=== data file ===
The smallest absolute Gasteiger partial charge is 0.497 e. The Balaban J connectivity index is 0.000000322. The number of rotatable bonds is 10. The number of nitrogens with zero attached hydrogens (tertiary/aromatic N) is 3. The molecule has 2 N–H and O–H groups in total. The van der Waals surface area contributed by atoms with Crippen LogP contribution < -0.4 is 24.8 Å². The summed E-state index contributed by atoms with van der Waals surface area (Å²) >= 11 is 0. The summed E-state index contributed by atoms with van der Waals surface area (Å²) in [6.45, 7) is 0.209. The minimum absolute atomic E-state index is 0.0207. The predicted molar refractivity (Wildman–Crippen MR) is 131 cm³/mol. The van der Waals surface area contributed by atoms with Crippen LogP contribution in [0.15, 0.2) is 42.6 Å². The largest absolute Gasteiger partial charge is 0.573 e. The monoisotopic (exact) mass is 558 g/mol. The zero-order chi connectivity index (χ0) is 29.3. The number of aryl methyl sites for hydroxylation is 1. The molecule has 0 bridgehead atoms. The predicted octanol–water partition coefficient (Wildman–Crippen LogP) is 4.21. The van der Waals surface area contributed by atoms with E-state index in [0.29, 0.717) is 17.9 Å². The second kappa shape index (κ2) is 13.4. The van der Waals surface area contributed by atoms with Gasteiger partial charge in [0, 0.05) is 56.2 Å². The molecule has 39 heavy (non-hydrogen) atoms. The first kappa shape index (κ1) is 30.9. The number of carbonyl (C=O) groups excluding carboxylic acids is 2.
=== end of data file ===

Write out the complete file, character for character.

The smallest absolute Gasteiger partial charge is 0.497 e. The Balaban J connectivity index is 0.000000322. The number of rotatable bonds is 10. The number of nitrogens with zero attached hydrogens (tertiary/aromatic N) is 3. The molecule has 2 N–H and O–H groups in total. The van der Waals surface area contributed by atoms with Crippen LogP contribution < -0.4 is 24.8 Å². The summed E-state index contributed by atoms with van der Waals surface area (Å²) >= 11 is 0. The summed E-state index contributed by atoms with van der Waals surface area (Å²) in [6.45, 7) is 0.209. The minimum absolute atomic E-state index is 0.0207. The predicted molar refractivity (Wildman–Crippen MR) is 131 cm³/mol. The van der Waals surface area contributed by atoms with Crippen LogP contribution in [0.15, 0.2) is 42.6 Å². The largest absolute Gasteiger partial charge is 0.573 e. The monoisotopic (exact) mass is 558 g/mol. The zero-order chi connectivity index (χ0) is 29.3. The number of aryl methyl sites for hydroxylation is 1. The molecule has 0 bridgehead atoms. The predicted octanol–water partition coefficient (Wildman–Crippen LogP) is 4.21. The van der Waals surface area contributed by atoms with E-state index in [0.29, 0.717) is 17.9 Å². The second kappa shape index (κ2) is 13.4. The van der Waals surface area contributed by atoms with Gasteiger partial charge in [0, 0.05) is 56.2 Å². The molecule has 39 heavy (non-hydrogen) atoms. The first kappa shape index (κ1) is 30.9. The number of carbonyl (C=O) groups excluding carboxylic acids is 2.